Perspective - Set Number of options shown in dropdown / change dropdown options height

Version: 8.0.13 RC1

Today I noticed that my dropdowns were a lot shorter than they used to be and are only showing 5 items. After doing some digging it seems there is a bit of CSS in place that sets the max-height of the dropdown options where afaik it wasn’t there before.

the css that sets the max-height property is .iaDropdownCommon_options_modal so I decided to attempt to override the css using the newly added style options but as you can see, my added style was overridden instead
image

Is there a way to override the max-height property either within the designer, or using css. I couldn’t find where iaDropdownCommon_options_modal was declared

image

Edit: to anyone looking to do this themselves without waiting for built in support, add this to your css file with the caveat that this probably will break if IA change any of the css rule names along the path to the dropdown options modal:

.ia_componentModal.component-modal-large-viewport.component-modal-below.hide-arrow.iaDropdownCommon_options_modal {
    max-height: 80%;
}

Not sure exactly why this works as I am not a web developer but I’d guess that it’s more specific than .iaDropdownCommon_options_modal so it takes precedence over it.

Yep, that’s exactly right. If you want to do it another way, you could declare your rule for iaDropdownCommon_options_modal with an !important modifier.

There’s no way to do so entirely within the designer - you will have to customize or implement your own theme. Your changes to the CSS files are subject to overwrite any time you update, so if you want to, copy and customize your own theme - it’ll be ‘safe’ and will (as of 8.0.13) be copied into gateway backups so you don’t have to worry about losing that customization.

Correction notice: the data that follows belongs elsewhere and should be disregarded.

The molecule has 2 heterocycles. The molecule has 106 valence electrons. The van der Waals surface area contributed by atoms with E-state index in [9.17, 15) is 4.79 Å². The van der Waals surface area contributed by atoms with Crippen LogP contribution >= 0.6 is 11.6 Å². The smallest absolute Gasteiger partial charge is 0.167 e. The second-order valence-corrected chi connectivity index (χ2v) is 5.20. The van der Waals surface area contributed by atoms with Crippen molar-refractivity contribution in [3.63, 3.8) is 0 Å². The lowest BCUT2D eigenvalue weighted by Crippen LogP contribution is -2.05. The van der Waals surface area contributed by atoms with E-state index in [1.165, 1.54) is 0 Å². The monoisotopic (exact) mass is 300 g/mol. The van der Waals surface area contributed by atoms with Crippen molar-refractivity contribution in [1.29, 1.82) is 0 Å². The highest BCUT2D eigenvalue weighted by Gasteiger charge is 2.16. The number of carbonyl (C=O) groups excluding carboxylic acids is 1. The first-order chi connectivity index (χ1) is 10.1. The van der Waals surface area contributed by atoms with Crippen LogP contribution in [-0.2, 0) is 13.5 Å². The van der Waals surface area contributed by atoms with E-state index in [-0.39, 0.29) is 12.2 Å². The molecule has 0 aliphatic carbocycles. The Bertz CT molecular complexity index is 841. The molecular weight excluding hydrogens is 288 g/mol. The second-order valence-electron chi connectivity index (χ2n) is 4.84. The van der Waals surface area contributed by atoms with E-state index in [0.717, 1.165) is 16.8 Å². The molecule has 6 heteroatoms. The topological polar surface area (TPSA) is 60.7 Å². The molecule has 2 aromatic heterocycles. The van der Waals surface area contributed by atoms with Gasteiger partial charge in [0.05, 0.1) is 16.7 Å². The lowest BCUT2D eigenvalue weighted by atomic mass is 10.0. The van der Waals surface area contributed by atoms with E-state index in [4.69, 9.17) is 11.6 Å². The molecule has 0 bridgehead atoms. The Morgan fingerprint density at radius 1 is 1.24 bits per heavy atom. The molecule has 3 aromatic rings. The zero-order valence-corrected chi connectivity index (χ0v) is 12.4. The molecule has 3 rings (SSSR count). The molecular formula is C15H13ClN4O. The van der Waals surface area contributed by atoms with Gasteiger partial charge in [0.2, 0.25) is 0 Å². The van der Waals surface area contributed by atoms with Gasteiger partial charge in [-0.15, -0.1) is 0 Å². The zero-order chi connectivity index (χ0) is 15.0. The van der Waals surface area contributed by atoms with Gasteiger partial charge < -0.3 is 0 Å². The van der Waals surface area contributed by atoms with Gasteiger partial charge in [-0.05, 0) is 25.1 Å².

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Depending on which file you put this into, this solution might only work for a specific theme (ie: “light” but not “dark”).

I haven’t tested this, but it looks like themes/light/common/dropdown.css is the file you should include this in. Other files might work for certain themes, but this file should place the styling across all the supplied themes.

Long-term, you should probably place this style rule into a dropdown.css file in a directory you have placed yourself, something like themes/StyleOverrides/dropdown.css (no need to copy the existing dropdown.css file). Then modify light.css to look like this:

@import "./light/index.css";
@import "./StyleOverrides/dropdown.css";

This should result in your dropdown changes being applied after anything we do in the future without needing to worry about whether your changes might be wiped by an update.

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Thank you both for your responses.

I’ll take note of the !important modifier. That seems very helpful for cases like this!

I have already implemented my own custom theme (by following the ##Creating Custom Themes secton of the readme) that overrides certain rules from light.css. Am I correct in assuming these custom theme files won’t be overwritten upon an update? I didn’t make any changes to the base themes.

Correct. We should never touch files within the themes directory unless they are files we put there. Due to recent changes, those custom theme files should also now be included in Gateway Backups, so you can take them with the Gateway.

I have themes set up like this with a overrides folder. The default light.css file just calls the light/index.css file which then calls a bunch of stuff starting with variables and then everything else. I originally put my calls to the overrides in the light/index.css file because I could control the order of things, but on a gateway reboot that file gets cleared out and goes back to the default. I had to put the calls to the overrides in the light.css file itself.

That is all good and well, except with variables if I wanted to override a global variable. If I can’t override the variables right away then everything else gets created using the default values.

Is this working as intended? The easiest workaround is to change the light.css to directly call everything that the light/index.css file was calling and then I can put the variable override where I need it.